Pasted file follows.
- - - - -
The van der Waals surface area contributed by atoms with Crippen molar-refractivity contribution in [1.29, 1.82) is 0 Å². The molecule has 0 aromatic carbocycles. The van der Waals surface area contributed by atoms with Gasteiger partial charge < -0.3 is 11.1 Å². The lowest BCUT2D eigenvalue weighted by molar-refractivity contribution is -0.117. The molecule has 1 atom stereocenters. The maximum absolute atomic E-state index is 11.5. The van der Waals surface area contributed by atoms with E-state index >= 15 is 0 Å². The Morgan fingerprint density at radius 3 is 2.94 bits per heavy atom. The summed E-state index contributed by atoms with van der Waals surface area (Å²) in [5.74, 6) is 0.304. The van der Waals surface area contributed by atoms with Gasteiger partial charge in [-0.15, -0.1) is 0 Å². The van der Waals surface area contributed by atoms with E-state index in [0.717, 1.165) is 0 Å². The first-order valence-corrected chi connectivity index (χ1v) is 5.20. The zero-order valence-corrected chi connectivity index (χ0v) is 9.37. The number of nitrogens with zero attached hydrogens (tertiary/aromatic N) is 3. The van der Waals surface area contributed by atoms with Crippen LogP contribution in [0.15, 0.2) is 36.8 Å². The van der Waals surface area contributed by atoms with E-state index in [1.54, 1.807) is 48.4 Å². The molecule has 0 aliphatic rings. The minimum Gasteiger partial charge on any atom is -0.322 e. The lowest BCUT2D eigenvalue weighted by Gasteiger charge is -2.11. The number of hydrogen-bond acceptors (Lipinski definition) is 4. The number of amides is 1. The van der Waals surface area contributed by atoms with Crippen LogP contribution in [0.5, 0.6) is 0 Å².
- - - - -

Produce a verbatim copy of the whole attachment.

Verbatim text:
The van der Waals surface area contributed by atoms with Crippen molar-refractivity contribution in [1.29, 1.82) is 0 Å². The molecule has 0 aromatic carbocycles. The van der Waals surface area contributed by atoms with Gasteiger partial charge < -0.3 is 11.1 Å². The lowest BCUT2D eigenvalue weighted by molar-refractivity contribution is -0.117. The molecule has 1 atom stereocenters. The maximum absolute atomic E-state index is 11.5. The van der Waals surface area contributed by atoms with E-state index >= 15 is 0 Å². The Morgan fingerprint density at radius 3 is 2.94 bits per heavy atom. The summed E-state index contributed by atoms with van der Waals surface area (Å²) in [5.74, 6) is 0.304. The van der Waals surface area contributed by atoms with Gasteiger partial charge in [-0.15, -0.1) is 0 Å². The van der Waals surface area contributed by atoms with E-state index in [0.717, 1.165) is 0 Å². The first-order valence-corrected chi connectivity index (χ1v) is 5.20. The zero-order valence-corrected chi connectivity index (χ0v) is 9.37. The number of nitrogens with zero attached hydrogens (tertiary/aromatic N) is 3. The van der Waals surface area contributed by atoms with Crippen LogP contribution in [0.15, 0.2) is 36.8 Å². The van der Waals surface area contributed by atoms with E-state index in [1.54, 1.807) is 48.4 Å². The molecule has 0 aliphatic rings. The minimum Gasteiger partial charge on any atom is -0.322 e. The lowest BCUT2D eigenvalue weighted by Gasteiger charge is -2.11. The number of hydrogen-bond acceptors (Lipinski definition) is 4. The number of amides is 1. The van der Waals surface area contributed by atoms with Crippen LogP contribution in [0.5, 0.6) is 0 Å².